Papiamento has tones just like Norwegian. I need to listen in order to get familiarized with them. There's a tone that is common with disyllabic verbs, which also usually get stressed in the penultimate syllable, unlike their PT/ES roots. So, I have to get used to stressing:

hasi (from hacer)
yama (from llamar)

etc. all on the first syllable, which is going against my Iberian rules. That's why I need the audio badly. Hopefully I can get online broadcasts of Aruban radios.



iguanamon
Tetraglot
Senior Member
Virgin Islands
Speaks: Ladino
Joined 2462 days ago

2224 posts - 4519 votes 
Speaks: English*, Spanish, Portuguese, Haitian Creole

 
 Message 4 of 153
03 April 2013 at 10:29pm | IP Logged 
A couple of years ago, I collected some Papiamento links. I thought I might learn it at some point, since I live in the Caribbean, but I got sidetracked by Haitian Creole. My 78 year old barber is from Curaçao. He speaks Spanish, English, Papiamento and Dutch.

Some links: Radio Hoyer 1
Malprensa Blog
Radio Nederlands Papiaments
Papiamentu tur dia a good resource blog for learners.
TV Aruba

Boa sorte, Expugnator, espero que te ajude.


Edited by iguanamon on 03 April 2013 at 11:21pm

3 persons have voted this message useful



tarvos
Super Polyglot
Winner TAC 2012
Senior Member
China
likeapolyglot.wordpr
Joined 1907 days ago

5310 posts - 4077 votes 
Speaks: Dutch*, English, Swedish, French, Russian, German, Italian, Norwegian, Mandarin, Romanian, Afrikaans
Studies: Greek, Modern Hebrew, Spanish, Portuguese, Czech, Korean, Esperanto, Finnish

 
 Message 5 of 153
03 April 2013 at 10:39pm | IP Logged 
Papiamento is a language I should know more about, given that this one is a part of my
country (some of the islands on which the language is spoken are "special municipalities"
of the Netherlands), but I have never been to the Antilles and heard this language
spoken.

What I do know is that Antilleans (and Surinamese for that matter, although their creole
is usually Sranan Tongo) speak some of the most hilarious Dutch.

Boa sorte!

Edited by tarvos on 03 April 2013 at 10:39pm



Expugnator
Hexaglot
Senior Member
Brazil
Joined 2366 days ago

3280 posts - 1014 votes 
Speaks: Portuguese*, Norwegian, French, English, Italian, Papiamento
Studies: Mandarin, Georgian, Russian

 
 Message 6 of 153
03 April 2013 at 11:19pm | IP Logged 
I advanced into Papiamentu Textbook. I read the introduction and almost all of lesson 1. There are exercises, and I hope I can do Papiamento-English translations followed by English-Papiamento versions (other sentences, of course). Thus, I can work on both active and passive language skills.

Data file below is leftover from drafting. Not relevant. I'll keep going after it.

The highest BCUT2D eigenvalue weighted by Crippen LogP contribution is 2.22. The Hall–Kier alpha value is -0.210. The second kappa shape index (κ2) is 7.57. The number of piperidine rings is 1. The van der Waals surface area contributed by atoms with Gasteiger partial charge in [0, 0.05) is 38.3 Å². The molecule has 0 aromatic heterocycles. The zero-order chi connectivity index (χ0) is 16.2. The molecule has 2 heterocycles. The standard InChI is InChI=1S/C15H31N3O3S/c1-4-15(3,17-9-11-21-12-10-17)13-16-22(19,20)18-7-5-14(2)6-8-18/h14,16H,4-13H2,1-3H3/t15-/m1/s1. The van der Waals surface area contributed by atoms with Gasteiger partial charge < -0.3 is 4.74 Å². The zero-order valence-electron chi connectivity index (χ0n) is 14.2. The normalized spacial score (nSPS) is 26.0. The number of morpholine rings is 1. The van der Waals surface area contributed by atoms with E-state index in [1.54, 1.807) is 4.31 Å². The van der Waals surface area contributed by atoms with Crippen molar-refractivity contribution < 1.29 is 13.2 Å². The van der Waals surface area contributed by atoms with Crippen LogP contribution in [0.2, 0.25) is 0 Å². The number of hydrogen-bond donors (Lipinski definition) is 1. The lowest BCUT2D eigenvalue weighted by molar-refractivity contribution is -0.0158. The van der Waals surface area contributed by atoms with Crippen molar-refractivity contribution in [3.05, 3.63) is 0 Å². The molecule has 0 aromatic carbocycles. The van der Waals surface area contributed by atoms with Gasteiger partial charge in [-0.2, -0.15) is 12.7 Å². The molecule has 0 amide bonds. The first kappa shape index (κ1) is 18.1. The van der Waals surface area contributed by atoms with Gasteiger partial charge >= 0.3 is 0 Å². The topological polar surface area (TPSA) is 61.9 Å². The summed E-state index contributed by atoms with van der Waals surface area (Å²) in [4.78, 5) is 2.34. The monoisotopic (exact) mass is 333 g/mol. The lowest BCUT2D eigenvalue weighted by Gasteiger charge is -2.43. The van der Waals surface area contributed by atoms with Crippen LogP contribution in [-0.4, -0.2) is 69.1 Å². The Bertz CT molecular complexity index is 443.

Thanks for the encouragement, iguanamon and tarvos. @tarvos, boa sorte is Portuguese, but I bet you know it =D

Papiamentu tur dia is a nice blog indeed, I plan to harvest on it once I'm done with the textbooks.



kujichagulia
Senior Member
Japan
Joined 2047 days ago

1031 posts - 537 votes 
Speaks: English*
Studies: Japanese, Portuguese

 
 Message 7 of 153
04 April 2013 at 2:40am | IP Logged 
Papiamento seems so amazing. I may have to put that on my list. Haitian Creole, too.



Expugnator
Hexaglot
Senior Member
Brazil
Joined 2366 days ago

3280 posts - 1014 votes 
Speaks: Portuguese*, Norwegian, French, English, Italian, Papiamento
Studies: Mandarin, Georgian, Russian

 
 Message 8 of 153
04 April 2013 at 8:10pm | IP Logged 
I think you'd benefit from Papiamento first, kuji, because it's Portuguese/Spanish based, while Haitian Creole is French-based. There aren't that many resources, like I told you, but the language itself is really fun! I want to delve into native resources asap.

Today I'm starting Papiamentu Textbook officially. The translation exercises are indeed extensive. I believe this book can lead you up to B1 or even B2, with the amount of practice and vocabulary.

Pity that I can't listen to audio or video other than Youtube at work, so I'm going to have to find a way to listen to Aruban stations early in the morning. I'm only going to give them a try once I've been through a few lessons at the textbook, anyway.